Saturn had its own vernal equinox in August of 2009. The rings lined up edge-on to Earth, so they formed a thin line that was barely visible. Now the rings are nodding downward, so Saturn’s northern hemisphere is seeing more and more sunlight. That process will continue for another six years, with the rings tilting into better view the whole time—making Saturn shine brighter and brighter.

The planet already shines pretty brightly right now. Look for it to the upper left of the Moon as they rise around 9 or 10 o’clock. Saturn looks like a bright golden star. The true star Spica is closer to the lower left of the Moon.





In Solomon’s Search
for answers to life’s questions,  he concluded:  “No one can comprehend what goes on under the sun.  Despite all his efforts to search it out, man cannot discover its meaning.  Even is a wise man claims he knows, he cannot really comprehend it.” (Eccl. 8:17) .  Like Solomon, we, too,  sometimes must learn to live without answers about life and God.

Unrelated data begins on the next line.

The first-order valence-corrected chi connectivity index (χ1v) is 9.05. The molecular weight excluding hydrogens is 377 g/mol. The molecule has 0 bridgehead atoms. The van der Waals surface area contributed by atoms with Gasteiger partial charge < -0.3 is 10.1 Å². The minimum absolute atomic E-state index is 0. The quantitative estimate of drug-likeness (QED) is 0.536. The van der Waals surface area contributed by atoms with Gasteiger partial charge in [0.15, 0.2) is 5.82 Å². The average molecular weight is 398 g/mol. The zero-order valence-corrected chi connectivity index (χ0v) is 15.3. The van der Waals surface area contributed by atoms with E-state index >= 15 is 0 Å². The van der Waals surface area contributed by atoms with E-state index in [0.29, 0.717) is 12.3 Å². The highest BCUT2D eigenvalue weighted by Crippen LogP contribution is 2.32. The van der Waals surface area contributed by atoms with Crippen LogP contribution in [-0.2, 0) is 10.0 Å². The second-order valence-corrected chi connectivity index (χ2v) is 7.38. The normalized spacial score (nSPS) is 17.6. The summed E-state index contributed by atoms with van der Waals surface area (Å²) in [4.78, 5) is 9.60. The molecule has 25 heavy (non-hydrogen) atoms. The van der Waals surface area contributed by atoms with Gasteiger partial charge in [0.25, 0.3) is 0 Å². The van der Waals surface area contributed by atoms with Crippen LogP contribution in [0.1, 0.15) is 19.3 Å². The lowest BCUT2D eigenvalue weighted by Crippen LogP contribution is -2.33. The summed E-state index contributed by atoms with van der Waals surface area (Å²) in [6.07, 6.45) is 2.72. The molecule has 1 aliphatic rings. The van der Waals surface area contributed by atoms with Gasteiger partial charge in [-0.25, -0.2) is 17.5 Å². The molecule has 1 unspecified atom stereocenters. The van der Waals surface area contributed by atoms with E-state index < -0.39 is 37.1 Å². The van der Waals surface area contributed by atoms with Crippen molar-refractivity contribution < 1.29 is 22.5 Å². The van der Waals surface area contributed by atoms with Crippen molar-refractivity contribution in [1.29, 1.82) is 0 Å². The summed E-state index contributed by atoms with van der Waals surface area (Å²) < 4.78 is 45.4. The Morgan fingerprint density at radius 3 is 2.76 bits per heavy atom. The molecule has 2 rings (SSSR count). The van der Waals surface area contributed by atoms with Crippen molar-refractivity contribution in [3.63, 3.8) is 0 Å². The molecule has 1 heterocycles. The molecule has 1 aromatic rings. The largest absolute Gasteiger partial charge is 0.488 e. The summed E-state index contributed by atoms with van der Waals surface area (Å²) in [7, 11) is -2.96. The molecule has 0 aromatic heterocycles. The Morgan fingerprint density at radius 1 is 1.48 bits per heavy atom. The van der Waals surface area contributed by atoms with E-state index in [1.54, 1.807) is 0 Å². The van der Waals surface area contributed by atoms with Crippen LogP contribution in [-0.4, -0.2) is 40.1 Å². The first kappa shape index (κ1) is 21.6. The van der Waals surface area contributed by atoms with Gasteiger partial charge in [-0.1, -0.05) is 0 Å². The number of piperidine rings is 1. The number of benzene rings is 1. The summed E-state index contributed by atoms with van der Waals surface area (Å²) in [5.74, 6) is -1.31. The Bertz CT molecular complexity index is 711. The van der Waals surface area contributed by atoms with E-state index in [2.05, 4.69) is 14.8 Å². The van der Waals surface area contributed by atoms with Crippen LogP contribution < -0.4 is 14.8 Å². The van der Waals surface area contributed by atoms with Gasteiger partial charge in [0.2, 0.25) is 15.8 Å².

In Our Search
for answers there are three important concepts to keep in mind.  The first is TRUTH.  Let’s not accept just anything that may sound good, but be sure we have the Truth, the Whole Truth, and nothing but the Truth.  Wrong answers and partial answers can be misleading and devastating.  Living without answers requires FAITH, our second important concept.

What Faith Is.
“Now faith is the substance of things hoped for, the evidence of things not seen.”   (Heb. 11:1) .  Faith is the foundation of our hope,  proof of the invisible.  Faith is based on evidence.  I have never seen the designer and maker of my watch, nor the universe, but I am convinced there had to be one for both.  That’s only logical.  If a watch does not just pop into existence, is it reasonable to believe that a universe could?  Faith based on reason is the answer to our unanswered questions.

What Faith Does.